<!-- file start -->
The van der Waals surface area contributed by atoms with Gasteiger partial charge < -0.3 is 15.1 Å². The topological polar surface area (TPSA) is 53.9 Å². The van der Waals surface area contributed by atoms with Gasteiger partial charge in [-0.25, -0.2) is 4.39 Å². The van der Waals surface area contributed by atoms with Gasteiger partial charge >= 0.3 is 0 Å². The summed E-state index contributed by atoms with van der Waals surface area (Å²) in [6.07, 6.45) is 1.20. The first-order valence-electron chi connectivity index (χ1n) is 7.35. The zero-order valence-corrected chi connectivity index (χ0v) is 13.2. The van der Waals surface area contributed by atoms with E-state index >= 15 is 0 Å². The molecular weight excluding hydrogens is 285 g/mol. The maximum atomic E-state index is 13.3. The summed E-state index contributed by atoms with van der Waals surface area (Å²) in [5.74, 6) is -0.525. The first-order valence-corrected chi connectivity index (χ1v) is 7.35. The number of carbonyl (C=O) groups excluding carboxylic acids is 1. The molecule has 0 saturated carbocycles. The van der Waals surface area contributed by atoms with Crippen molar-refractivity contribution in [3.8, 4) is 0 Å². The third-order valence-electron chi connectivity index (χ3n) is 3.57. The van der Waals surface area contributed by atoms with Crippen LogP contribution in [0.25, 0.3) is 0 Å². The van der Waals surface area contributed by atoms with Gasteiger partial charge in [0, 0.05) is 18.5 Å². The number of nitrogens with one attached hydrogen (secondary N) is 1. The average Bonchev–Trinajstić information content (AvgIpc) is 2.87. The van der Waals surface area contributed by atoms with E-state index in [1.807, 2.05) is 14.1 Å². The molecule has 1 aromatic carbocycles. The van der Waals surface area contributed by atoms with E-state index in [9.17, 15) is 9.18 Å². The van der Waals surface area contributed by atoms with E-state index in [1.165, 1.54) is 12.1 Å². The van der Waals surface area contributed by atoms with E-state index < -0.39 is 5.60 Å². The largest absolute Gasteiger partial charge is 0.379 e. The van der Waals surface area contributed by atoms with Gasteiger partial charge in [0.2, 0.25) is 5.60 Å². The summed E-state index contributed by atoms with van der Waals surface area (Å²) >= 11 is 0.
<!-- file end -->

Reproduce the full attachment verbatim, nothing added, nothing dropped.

The van der Waals surface area contributed by atoms with Gasteiger partial charge < -0.3 is 15.1 Å². The topological polar surface area (TPSA) is 53.9 Å². The van der Waals surface area contributed by atoms with Gasteiger partial charge in [-0.25, -0.2) is 4.39 Å². The van der Waals surface area contributed by atoms with Gasteiger partial charge >= 0.3 is 0 Å². The summed E-state index contributed by atoms with van der Waals surface area (Å²) in [6.07, 6.45) is 1.20. The first-order valence-electron chi connectivity index (χ1n) is 7.35. The zero-order valence-corrected chi connectivity index (χ0v) is 13.2. The van der Waals surface area contributed by atoms with E-state index >= 15 is 0 Å². The molecular weight excluding hydrogens is 285 g/mol. The maximum atomic E-state index is 13.3. The summed E-state index contributed by atoms with van der Waals surface area (Å²) in [5.74, 6) is -0.525. The first-order valence-corrected chi connectivity index (χ1v) is 7.35. The number of carbonyl (C=O) groups excluding carboxylic acids is 1. The molecule has 0 saturated carbocycles. The van der Waals surface area contributed by atoms with Crippen molar-refractivity contribution in [3.8, 4) is 0 Å². The third-order valence-electron chi connectivity index (χ3n) is 3.57. The van der Waals surface area contributed by atoms with Crippen LogP contribution in [0.25, 0.3) is 0 Å². The van der Waals surface area contributed by atoms with Gasteiger partial charge in [0, 0.05) is 18.5 Å². The number of nitrogens with one attached hydrogen (secondary N) is 1. The average Bonchev–Trinajstić information content (AvgIpc) is 2.87. The van der Waals surface area contributed by atoms with E-state index in [1.807, 2.05) is 14.1 Å². The molecule has 1 aromatic carbocycles. The van der Waals surface area contributed by atoms with E-state index in [9.17, 15) is 9.18 Å². The van der Waals surface area contributed by atoms with E-state index in [1.165, 1.54) is 12.1 Å². The van der Waals surface area contributed by atoms with E-state index < -0.39 is 5.60 Å². The largest absolute Gasteiger partial charge is 0.379 e. The van der Waals surface area contributed by atoms with Gasteiger partial charge in [0.2, 0.25) is 5.60 Å². The summed E-state index contributed by atoms with van der Waals surface area (Å²) >= 11 is 0.